Our eyes are essential to our daily lives, yet some people seem to overlook their importance until they notice symptoms of eye diseases. A regular comprehensive eye exam can help you keep track of your vision health and know what’s going on inside your eyes that you may not be aware of.
Much like a trip to the dentist or a physical, an eye exam takes time—but it could be less than you think. An eye exam typically takes between 30 minutes to an hour, but the exact time may vary based on your eye health and the tests needed—and the peace of mind that can come from knowing your vision is being cared for can last far beyond the office walls.
A comprehensive eye exam involves a range of tests we provide based on your needs, all of which help us assess your vision and eye health.
Review of Medical History
A review of your vision and medical history is generally a good place for your exam to start. This review helps your optometrist plan out which tests you’ll need through the rest of the exam, which can impact how long your exam will take.
If this is your first time at a new optometrist, you may have to answer a few questions to get the ball rolling—but this review can fly by more quickly during future visits.
Visual acuity tests measure how clearly your eyes can see and are typically tested with each eye individually. A simple test for this uses a Snellen chart, but it could also involve letters or symbols on a screen. The concept remains the same in either case: reading letters or symbols from a set distance helps us measure your vision.
Overall Eye Health
Some eye diseases are harder to notice than others. They could develop within your eye long before they ever have symptoms that affect your sight. We can use digital retina cameras that take a photo of the back of your eye or advanced technology like the Cirrus HD-OCT to get a cross-section of your retina and optic nerve.
These tools allow us to detect early signs of diseases such as:
- Macular degeneration
Testing for Glaucoma
Glaucoma is a group of eye diseases that lead to degeneration in the optic nerve and is one of the leading causes of blindness in Canada. People over 60 are at an increased risk of developing this disease, but it can also happen after injuries or due to medical conditions such as heart disease.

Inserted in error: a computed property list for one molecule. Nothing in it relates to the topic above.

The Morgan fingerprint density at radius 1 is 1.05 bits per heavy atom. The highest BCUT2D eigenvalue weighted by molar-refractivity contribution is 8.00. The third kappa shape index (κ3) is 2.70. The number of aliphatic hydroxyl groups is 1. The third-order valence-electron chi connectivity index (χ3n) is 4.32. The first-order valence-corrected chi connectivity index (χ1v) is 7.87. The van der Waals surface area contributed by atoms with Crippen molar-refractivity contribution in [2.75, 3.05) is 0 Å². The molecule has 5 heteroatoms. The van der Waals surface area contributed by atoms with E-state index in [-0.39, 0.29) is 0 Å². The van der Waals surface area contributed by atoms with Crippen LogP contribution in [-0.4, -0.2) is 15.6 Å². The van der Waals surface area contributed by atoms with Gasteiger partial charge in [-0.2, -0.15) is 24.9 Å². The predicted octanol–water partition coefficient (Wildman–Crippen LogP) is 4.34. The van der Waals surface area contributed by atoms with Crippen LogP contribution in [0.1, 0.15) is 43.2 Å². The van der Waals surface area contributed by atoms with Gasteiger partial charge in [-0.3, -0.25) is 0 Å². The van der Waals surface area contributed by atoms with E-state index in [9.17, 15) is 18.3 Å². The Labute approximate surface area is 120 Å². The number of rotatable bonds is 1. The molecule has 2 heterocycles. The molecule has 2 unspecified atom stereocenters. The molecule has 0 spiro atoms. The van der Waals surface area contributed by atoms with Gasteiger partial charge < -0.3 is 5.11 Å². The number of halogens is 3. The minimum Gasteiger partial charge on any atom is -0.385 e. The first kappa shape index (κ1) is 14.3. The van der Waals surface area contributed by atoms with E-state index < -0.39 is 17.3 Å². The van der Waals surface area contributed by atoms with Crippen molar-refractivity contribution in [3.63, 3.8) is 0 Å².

We can monitor the pressure inside your eye using a puff of air or a gentle probe. This is called a tonometry test, and it’s one of the ways an optometrist can detect early signs of glaucoma.
Your optometrist may also examine your peripheral vision using something like a Humphrey Visual Field Analyzer, as loss of peripheral vision is a common early sign of open-angle glaucoma. This test can also identify macular degeneration.
A refraction test allows us to check your eyes for refractive errors like myopia and determine your prescription. Using an auto-refractor, we shine light off your cornea, the clear dome at the front of your eye. By measuring the way the light refracts, we can determine your needs for corrective lenses.
Typically, we’ll follow up the auto-refractor by using a mask-like instrument called a phoropter. This is another recognizable part of an eye exam. While looking through the phoropter, you’ll read letters off a chart as we switch out lenses, determining which combination gives you the proper prescription for your glasses.
Children’s Vision Tests
Children use their vision to learn and play, and their eyes grow as they do. Therefore, an issue with a child’s vision could impact their learning in more ways than you might expect. Tests for children’s vision often examine basic visual functions and are essential for tracking a child’s vision development as they grow.
These tests may focus on the following:
- Myopia (nearsightedness)
- Hyperopia (farsightedness
- Colour vision
- Hand-eye coordination
- Eye teaming
- Focusing power
- Peripheral vision
Eye Exam Frequency
One of the most common questions people have is how often they should get an eye exam. The Canadian Association of Optometry recommends different eye exam schedules based on age:
- Infants: First exam between 6-9 months
- 2-5 years: At least 1 exam before starting school
- 6-18 years: 1 exam annually
- 19-64 years: 1 exam at least every 2 years
- 65+ years: 1 exam annually
We suggest coming in for an exam every 12-24 months. Certain medical conditions or lifestyle choices, such as diabetes or smoking, could increase your risk for eye issues. You may need a different eye exam schedule if this is the case for your eyes.
Service for a Busy Life
Having an eye professional inspect your vision is essential for maintaining good overall health. At Urban Optique, we understand your time is valuable, which is why we strive to meet your needs with efficient, attentive care—but we’ll never rush you out. Feel free to ask questions and voice any concerns you may have during your exam.
Don’t put off your vision health. Book your next eye exam with us today!